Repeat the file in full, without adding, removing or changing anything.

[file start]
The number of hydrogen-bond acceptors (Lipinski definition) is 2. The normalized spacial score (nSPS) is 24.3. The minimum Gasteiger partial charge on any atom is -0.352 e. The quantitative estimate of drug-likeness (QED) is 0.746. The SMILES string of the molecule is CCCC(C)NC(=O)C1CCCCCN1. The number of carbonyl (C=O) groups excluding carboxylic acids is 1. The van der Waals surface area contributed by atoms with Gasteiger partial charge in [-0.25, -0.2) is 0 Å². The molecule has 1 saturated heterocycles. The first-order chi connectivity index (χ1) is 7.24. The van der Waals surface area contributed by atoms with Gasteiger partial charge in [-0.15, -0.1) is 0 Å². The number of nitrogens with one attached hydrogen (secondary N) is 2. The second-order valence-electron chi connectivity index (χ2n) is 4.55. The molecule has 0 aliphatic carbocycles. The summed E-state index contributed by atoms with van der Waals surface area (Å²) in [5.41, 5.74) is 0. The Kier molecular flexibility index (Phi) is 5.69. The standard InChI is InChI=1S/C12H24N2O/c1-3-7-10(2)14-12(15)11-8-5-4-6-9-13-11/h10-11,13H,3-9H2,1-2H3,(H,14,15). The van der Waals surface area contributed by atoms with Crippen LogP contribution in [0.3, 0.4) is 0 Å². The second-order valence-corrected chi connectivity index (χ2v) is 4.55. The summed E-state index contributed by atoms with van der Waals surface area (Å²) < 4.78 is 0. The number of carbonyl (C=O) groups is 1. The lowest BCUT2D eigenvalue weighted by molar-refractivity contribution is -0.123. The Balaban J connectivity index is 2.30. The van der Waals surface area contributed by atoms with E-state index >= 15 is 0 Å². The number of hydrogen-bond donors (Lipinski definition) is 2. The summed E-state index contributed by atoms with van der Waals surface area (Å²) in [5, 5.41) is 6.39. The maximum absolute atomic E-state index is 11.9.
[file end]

The number of hydrogen-bond acceptors (Lipinski definition) is 2. The normalized spacial score (nSPS) is 24.3. The minimum Gasteiger partial charge on any atom is -0.352 e. The quantitative estimate of drug-likeness (QED) is 0.746. The SMILES string of the molecule is CCCC(C)NC(=O)C1CCCCCN1. The number of carbonyl (C=O) groups excluding carboxylic acids is 1. The van der Waals surface area contributed by atoms with Gasteiger partial charge in [-0.25, -0.2) is 0 Å². The molecule has 1 saturated heterocycles. The first-order chi connectivity index (χ1) is 7.24. The van der Waals surface area contributed by atoms with Gasteiger partial charge in [-0.15, -0.1) is 0 Å². The number of nitrogens with one attached hydrogen (secondary N) is 2. The second-order valence-electron chi connectivity index (χ2n) is 4.55. The molecule has 0 aliphatic carbocycles. The summed E-state index contributed by atoms with van der Waals surface area (Å²) in [5.41, 5.74) is 0. The Kier molecular flexibility index (Phi) is 5.69. The standard InChI is InChI=1S/C12H24N2O/c1-3-7-10(2)14-12(15)11-8-5-4-6-9-13-11/h10-11,13H,3-9H2,1-2H3,(H,14,15). The van der Waals surface area contributed by atoms with Crippen LogP contribution in [0.3, 0.4) is 0 Å². The second-order valence-corrected chi connectivity index (χ2v) is 4.55. The summed E-state index contributed by atoms with van der Waals surface area (Å²) < 4.78 is 0. The number of carbonyl (C=O) groups is 1. The lowest BCUT2D eigenvalue weighted by molar-refractivity contribution is -0.123. The Balaban J connectivity index is 2.30. The van der Waals surface area contributed by atoms with E-state index >= 15 is 0 Å². The number of hydrogen-bond donors (Lipinski definition) is 2. The summed E-state index contributed by atoms with van der Waals surface area (Å²) in [5, 5.41) is 6.39. The maximum absolute atomic E-state index is 11.9.